A German-American Dialogue of the Next Generation

January 31, 2017

The participants of the Foreign & Domestic Policy group came together for their second virtual meeting on January 31, 2017. The aim of the meeting was to identify 5-10 policy recommendations that address or solve the issues of concern that have been discussed so far.

The points raised during the discussion focused on a couple of things:

  1. To whom should policy recommendations be addressed now that there is a new administration in the White House? What are the communication channels now that the environment has changed? Is there any traction remaining between the two sides of the Atlantic?
  2. What are the issues where recommendations can be useful?

There is a strong concern that the way foreign policy is being conducted at the White House has fundamentally changed. However, it will be important to keep the communication channels open. One channel to pursue is through Capitol Hill. It is important to make the case that every nation thinks of itself first (“America first”) and that it does not preclude engaging with others. The relevance of German-U.S. relations is high in Germany and Europe; it is somewhat ambivalent in the United States, but Congress members remain interested.

In Berlin, there is confusion regarding every field of politics now: from cybersecurity and terrorism to Russia’s manipulations. At the same time, it is not clear who has President Trump’s ear at the moment.  The political leadership in Germany is waiting for the various cabinet members to be confirmed. A better approach to waiting is to seek dialogue with Congress, not the White House. Engage with the various committees, not just the Foreign Service Committee, but make it broader and more global, e.g., Agriculture Committee. It will also be important for Bundestag members to come to the U.S. and to visit with Members of Congress to enhance outreach between the two sides.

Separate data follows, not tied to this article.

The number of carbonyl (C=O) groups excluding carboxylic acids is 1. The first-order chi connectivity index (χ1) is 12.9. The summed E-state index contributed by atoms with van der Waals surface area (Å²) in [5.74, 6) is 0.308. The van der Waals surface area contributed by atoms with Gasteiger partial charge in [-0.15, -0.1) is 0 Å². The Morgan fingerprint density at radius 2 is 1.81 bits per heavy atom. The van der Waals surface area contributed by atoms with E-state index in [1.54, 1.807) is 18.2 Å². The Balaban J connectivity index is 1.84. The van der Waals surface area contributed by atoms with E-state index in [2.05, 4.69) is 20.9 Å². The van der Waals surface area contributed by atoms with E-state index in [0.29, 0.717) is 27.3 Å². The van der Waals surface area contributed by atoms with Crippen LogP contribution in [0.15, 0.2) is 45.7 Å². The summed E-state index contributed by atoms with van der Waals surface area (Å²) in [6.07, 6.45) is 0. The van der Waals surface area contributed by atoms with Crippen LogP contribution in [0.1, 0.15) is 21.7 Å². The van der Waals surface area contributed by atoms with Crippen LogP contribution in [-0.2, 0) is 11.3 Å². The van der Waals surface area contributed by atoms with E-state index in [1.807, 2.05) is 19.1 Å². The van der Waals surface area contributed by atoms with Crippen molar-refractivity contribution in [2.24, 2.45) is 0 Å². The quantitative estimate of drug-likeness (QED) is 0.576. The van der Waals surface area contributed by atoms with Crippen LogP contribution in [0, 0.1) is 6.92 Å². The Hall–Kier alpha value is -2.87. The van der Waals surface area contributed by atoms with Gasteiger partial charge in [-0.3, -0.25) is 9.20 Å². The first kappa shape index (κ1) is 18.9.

Since Chancellor Merkel is currently seen as the leader of the opposition to President Trump, is there enough infrastructure for a German-U.S. relationship left? Lines of communication need to be kept open. Other sectors can help, including think tanks and the private sector. It appears essential to go beyond the Bundestag/Congress networks in the current environment. Nonetheless, Bundestag-Congress interaction should be enhanced. Bringing Members of Congress to Europe (Brussels, NATO, Berlin) will keep channels of communication open. Promoting the EU concept is an important aspect of the communication strategy.

Among the many issues that should be addressed are:

  1. Cybersecurity, counterterrorism, intelligence
  2. Brexit and the EU
  3. Russia (manipulations, hacking)
  4. Middle East policy and crisis management
  5. Labor market/economic issues
  6. Challenge to liberal democracy
  7. Climate change
  8. China/South China Sea/Trade

Who are the stakeholders in the discussion? It is not only a matter of the elite. Communication does not only happen at the governmental level, cities and civil society actors are important stakeholders as well, and have an important voice and role to play given current anti-establishment sentiments.

Meeting report written by Susanne Dieper.